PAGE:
Monday, August 12, 2013

Oregon Families Fight New Provision of Affordable Care Act

SALEM, Ore. — Deana Copeland has cared for her 22-year-old, medically fragile daughter since she was born, but she's afraid that a new provision of the Affordable Care Act could force her to place her daughter in foster care.
Deana Copeland, right, has cared for
her daughter, Andrea Hood, since
she was born.

Her daughter, Andrea Hood, suffers from cerebral palsy, spina bifida and autonomic dysreflexia, a potentially life-threatening condition, and requires around-the-clock care. Copeland is both Hood's legal guardian and paid service provider, for which she receives $1,400 a month.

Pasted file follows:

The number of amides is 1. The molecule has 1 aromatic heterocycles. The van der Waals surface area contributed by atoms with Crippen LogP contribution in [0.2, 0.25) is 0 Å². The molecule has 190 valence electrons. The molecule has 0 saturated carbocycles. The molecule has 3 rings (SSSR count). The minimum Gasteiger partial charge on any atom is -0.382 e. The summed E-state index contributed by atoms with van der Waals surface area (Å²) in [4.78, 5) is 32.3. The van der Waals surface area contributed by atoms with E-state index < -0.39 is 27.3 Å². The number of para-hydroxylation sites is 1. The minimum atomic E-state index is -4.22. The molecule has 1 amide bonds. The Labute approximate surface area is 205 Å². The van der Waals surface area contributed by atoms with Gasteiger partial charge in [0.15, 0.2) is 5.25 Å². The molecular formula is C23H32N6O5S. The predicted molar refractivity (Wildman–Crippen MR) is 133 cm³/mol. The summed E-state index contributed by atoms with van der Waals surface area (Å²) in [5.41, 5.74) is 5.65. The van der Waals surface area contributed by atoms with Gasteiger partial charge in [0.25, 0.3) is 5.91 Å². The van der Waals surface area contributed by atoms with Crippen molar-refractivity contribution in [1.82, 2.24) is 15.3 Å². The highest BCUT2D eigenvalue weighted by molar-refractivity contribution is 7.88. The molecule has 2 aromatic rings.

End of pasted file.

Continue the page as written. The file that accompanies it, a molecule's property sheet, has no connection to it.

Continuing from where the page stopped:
"I could never expect somebody else to address her needs the way I do," said Copeland, a Cornelius resident. "In our specific situation, it is going to cost the state exponentially more to do less care for Andrea if Andrea has to be cared for in a center."
That's because a new provision of the Affordable Care Act set to go into effect Jan. 1, 2014, would largely prohibit guardians from serving as the paid caregiver of an adult child with developmental disabilities. Disability rights advocates and state officials are fighting the provision and say it could restrict family flexibility and choice, especially for single parents who serve as guardians and use the caregiving allowance to stay at home.

No comments:

Post a Comment